Modelled, Fired, Transformed: Materiality of Terracotta Sculpture 1400 - 1600
June 18 – 19 2020 Warsaw, Poland
Terracotta has long suffered from the view that it is merely an auxiliary medium, to be analyzed primarily in relation to its role as a building material or its preparatory use in the design of more prestigious bronze or marble sculptures. Yet in recent decades scholars have shown that terracotta sculpture revolutionized the Italian fifteenth-century art scene and during the sixteenth century its artistic significance resonated in other parts of Europe. The success of terracotta sculpture at that time should be credited to the technical ingenuity, including glazing its surface, believed in the Renaissance to have been unknown in antiquity and therefore artistically and intellectually innovative.
The growing field of studies of terracotta sculpture contributed to the re-evaluation of the material but at the same time it divided small-scale terracotta figurines from large-scale sculptures. The arbitrary distinctions into the fine art and the applied arts, with the latter category often dismissed as purely decorative, obscured the image of the artistic production and neglected the technical similarities between the two products. However, in the fifteenth and sixteenth centuries all terracotta sculptures solicited a complementary range of interactions through the agency of their material and form.
Modern conservation research assists art historians in thinking about the practice, artistic technique and production of terracotta sculpture. Various teams of conservators use similar methods to analyse small- and large-scale artefacts. This provides a scientific justification for inclusive examination of terracotta sculpture from that period. This two-day conference held at the University of Warsaw will offer a possibility of the full exchange of ideas between researchers working on terracotta as a sculptural material.
We invite proposals that address the following issues related to the terracotta sculpture 1400-1600:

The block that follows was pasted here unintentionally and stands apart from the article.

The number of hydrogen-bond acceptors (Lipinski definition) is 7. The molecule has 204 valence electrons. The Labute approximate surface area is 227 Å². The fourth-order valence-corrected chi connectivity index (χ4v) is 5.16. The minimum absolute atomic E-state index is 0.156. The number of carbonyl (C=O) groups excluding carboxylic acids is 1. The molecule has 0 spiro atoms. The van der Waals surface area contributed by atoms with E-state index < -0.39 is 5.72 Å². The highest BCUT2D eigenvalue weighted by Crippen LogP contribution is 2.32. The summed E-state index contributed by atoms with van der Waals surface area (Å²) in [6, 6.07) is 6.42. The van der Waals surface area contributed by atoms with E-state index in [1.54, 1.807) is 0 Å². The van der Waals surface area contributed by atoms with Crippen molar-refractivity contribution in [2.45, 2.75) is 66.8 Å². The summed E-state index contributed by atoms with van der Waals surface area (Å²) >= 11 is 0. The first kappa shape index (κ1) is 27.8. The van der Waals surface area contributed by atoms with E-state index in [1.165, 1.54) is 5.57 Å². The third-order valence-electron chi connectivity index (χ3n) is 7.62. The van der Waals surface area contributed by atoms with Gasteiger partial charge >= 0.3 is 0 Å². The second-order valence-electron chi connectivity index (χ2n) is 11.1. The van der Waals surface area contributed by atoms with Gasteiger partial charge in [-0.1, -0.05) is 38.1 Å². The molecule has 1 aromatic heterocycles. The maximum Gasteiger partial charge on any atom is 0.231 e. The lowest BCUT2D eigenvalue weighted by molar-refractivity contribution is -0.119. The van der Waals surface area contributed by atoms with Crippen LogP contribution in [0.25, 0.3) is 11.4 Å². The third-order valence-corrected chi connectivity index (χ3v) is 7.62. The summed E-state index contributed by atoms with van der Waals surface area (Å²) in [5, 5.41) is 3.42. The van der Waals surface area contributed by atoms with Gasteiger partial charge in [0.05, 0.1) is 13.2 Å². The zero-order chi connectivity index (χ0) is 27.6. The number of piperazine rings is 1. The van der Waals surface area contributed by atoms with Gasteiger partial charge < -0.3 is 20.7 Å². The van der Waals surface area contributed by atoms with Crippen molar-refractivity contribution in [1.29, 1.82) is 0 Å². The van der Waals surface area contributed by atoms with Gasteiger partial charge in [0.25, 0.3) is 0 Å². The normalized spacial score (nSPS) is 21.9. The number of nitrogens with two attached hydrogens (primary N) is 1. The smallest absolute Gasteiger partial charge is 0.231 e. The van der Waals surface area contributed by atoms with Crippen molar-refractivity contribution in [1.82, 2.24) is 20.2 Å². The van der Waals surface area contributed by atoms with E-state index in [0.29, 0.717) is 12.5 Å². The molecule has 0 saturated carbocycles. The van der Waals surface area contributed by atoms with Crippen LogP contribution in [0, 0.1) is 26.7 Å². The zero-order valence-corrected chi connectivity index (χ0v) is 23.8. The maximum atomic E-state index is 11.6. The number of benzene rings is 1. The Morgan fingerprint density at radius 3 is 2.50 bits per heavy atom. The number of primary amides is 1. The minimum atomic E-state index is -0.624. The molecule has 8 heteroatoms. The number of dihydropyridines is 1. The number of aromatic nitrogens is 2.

- Production: commissioning, executing and transporting terracotta sculpture
- Function: both secular and religious contexts, beyond terracotta's auxiliary role
- Reception: the impact of scale, indoor and outdoor display, architectural setting, polychromed and gilded surfaces
- Conservation: technological investigation into the material properties of fifteenth- and sixteenth-century terracotta
- Critical fortune: impact that subsequent criticism, scholarship, reproduction, and collecting practices had on the study of Renaissance terracottas
The opening plenary lecture will be delivered by Dr Marietta Cambareri (Museum of Fine Arts, Boston). The invited keynote speaker is Professor Giancarlo Gentilini (Università
degli Studi di Perugia).
The organisers hope to be able to offer a number of travel grants to accepted speakers. Please indicate whether you require financial support to present your research in Warsaw.
Please email a title, abstract of maximum 300 words, and a CV to Zuzanna Sarnecka (z.sarneckauw.edu.pl) and Agnieszka Dziki (dzikiagnieszkagmail.com) by January 15, 2020. Include your full name, email address and current affiliation. We will be grateful if you could express your interest in turning your paper into a publication in conference proceedings. Successful applicants will be notified by January 30, 2020.
CFP: Materiality of Terracotta Sculpture 1400 - 1600 (Warsaw, 18-19 Jun 20). In: ArtHist.net, Nov 25, 2019 (accessed Jul 5, 2022), <https://arthist.net/archive/22166>.